The Nuffield Foundation’s mission is to advance social well-being, and we believe this depends on people’s potential being fulfilled through education and skills, their access to social and economic resources, and their ability to exercise their rights, particularly in relation to the State. Central to this mission is our work to facilitate evidence-based change within the justice system, with the aim of improving outcomes for people who are seeking to resolve legal disputes or who require protection.
Nowhere is this more important than the family justice system, where decisions are made every day that will have a lifelong effect on children and their families. All of us working within that system feel the weight of those decisions, and all of us want to secure the best possible future for children. Research evidence and administrative data have great potential to support decision-making in family justice, but as the Family Justice Review identified in 2011, this is an underused resource.
This report sets out how the Nuffield Foundation will take forward the propositions set out in our 2015 briefing paper, Towards a Family Justice Observatory to improve the generation and application of research. In that briefing paper, we described the limited and uncertain place of empirical evidence in the family justice system and set out the preliminary case for a new Observatory to improve the generation, dissemination, synthesis, and application of relevant research evidence.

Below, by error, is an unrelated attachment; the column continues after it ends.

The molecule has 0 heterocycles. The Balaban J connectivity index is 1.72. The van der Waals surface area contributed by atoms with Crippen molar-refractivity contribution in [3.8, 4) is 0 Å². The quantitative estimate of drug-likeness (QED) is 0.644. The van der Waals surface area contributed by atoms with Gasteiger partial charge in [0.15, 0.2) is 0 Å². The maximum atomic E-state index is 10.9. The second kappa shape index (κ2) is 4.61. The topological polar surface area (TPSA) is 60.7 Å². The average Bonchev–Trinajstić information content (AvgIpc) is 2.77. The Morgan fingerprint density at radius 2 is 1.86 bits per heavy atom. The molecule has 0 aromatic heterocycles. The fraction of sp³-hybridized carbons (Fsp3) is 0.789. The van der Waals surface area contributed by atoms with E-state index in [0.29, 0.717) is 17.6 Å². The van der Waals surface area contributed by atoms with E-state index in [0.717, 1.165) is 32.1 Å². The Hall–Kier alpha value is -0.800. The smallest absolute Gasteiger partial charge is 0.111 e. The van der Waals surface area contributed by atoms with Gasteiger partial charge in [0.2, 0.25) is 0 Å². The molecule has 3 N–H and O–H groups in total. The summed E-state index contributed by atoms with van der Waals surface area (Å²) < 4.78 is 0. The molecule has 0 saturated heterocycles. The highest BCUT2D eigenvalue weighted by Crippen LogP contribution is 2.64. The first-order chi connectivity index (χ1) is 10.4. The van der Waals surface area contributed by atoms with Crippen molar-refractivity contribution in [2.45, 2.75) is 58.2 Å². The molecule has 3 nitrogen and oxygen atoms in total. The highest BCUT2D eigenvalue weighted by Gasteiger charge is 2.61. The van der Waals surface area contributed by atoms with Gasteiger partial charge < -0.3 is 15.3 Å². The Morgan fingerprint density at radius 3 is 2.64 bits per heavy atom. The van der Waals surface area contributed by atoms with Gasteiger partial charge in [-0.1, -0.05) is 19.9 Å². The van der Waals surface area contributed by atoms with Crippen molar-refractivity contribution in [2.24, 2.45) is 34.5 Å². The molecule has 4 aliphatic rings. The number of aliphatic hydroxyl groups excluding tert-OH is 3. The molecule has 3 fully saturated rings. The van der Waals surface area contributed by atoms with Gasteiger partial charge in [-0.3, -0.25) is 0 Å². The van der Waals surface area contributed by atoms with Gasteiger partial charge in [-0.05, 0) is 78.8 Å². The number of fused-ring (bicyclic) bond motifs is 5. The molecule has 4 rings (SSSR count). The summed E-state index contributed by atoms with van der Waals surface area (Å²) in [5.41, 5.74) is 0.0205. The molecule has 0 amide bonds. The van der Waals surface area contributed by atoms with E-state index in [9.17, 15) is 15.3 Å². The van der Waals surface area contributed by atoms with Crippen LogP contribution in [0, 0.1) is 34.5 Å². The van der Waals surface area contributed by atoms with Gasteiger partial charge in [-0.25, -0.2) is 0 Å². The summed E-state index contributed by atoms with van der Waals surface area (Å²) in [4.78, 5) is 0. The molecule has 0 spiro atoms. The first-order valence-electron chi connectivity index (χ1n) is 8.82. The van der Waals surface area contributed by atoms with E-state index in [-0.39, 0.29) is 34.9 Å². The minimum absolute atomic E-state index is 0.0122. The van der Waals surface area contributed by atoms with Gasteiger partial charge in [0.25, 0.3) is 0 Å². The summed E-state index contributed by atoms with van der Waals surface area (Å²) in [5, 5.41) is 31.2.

The Nuffield Family Justice Observatory will address this unfulfilled potential. Its aim is to support the best possible decisions for children by improving the use of data and research evidence in the family justice system in England and Wales. The Nuffield Foundation has identified a fund of up to £5m initially that will be available for the Observatory’s incubation, beginning in March this year with a 12-month development phase, and followed by a four- to five-year pilot delivery phase.
The Observatory will work with practitioners to identify issues where empirical evidence may help guide practice, and to provide reliable summaries of what is (and isn’t) known from research. It will ensure that knowledge from research is combined with insights from people working in or using the family justice system, so that this collective knowledge can be used to develop and update guidance and other tools.